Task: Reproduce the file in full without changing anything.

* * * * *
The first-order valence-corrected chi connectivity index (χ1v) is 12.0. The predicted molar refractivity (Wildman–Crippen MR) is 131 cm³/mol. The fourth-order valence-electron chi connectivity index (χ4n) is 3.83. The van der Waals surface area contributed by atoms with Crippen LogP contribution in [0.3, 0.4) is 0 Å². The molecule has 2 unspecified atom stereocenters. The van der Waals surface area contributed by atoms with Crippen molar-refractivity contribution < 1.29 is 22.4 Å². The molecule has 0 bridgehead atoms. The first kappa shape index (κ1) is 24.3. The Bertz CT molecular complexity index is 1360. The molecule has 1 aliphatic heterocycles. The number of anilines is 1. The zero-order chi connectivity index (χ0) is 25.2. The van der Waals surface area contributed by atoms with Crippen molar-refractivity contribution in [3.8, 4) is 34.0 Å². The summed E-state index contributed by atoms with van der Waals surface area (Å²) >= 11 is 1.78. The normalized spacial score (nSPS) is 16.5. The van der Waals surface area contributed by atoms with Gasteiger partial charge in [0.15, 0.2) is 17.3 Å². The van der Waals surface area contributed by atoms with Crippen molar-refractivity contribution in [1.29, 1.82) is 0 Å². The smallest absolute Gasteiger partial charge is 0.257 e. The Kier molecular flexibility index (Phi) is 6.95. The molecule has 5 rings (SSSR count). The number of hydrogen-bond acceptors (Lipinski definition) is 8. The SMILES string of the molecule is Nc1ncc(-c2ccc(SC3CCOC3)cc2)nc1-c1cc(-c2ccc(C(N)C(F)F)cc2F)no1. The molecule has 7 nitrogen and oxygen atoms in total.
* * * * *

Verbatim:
The first-order valence-corrected chi connectivity index (χ1v) is 12.0. The predicted molar refractivity (Wildman–Crippen MR) is 131 cm³/mol. The fourth-order valence-electron chi connectivity index (χ4n) is 3.83. The van der Waals surface area contributed by atoms with Crippen LogP contribution in [0.3, 0.4) is 0 Å². The molecule has 2 unspecified atom stereocenters. The van der Waals surface area contributed by atoms with Crippen molar-refractivity contribution < 1.29 is 22.4 Å². The molecule has 0 bridgehead atoms. The first kappa shape index (κ1) is 24.3. The Bertz CT molecular complexity index is 1360. The molecule has 1 aliphatic heterocycles. The number of anilines is 1. The zero-order chi connectivity index (χ0) is 25.2. The van der Waals surface area contributed by atoms with Crippen molar-refractivity contribution in [3.8, 4) is 34.0 Å². The summed E-state index contributed by atoms with van der Waals surface area (Å²) >= 11 is 1.78. The normalized spacial score (nSPS) is 16.5. The van der Waals surface area contributed by atoms with Gasteiger partial charge in [0.15, 0.2) is 17.3 Å². The van der Waals surface area contributed by atoms with Crippen molar-refractivity contribution in [1.29, 1.82) is 0 Å². The smallest absolute Gasteiger partial charge is 0.257 e. The Kier molecular flexibility index (Phi) is 6.95. The molecule has 5 rings (SSSR count). The number of hydrogen-bond acceptors (Lipinski definition) is 8. The SMILES string of the molecule is Nc1ncc(-c2ccc(SC3CCOC3)cc2)nc1-c1cc(-c2ccc(C(N)C(F)F)cc2F)no1. The molecule has 7 nitrogen and oxygen atoms in total.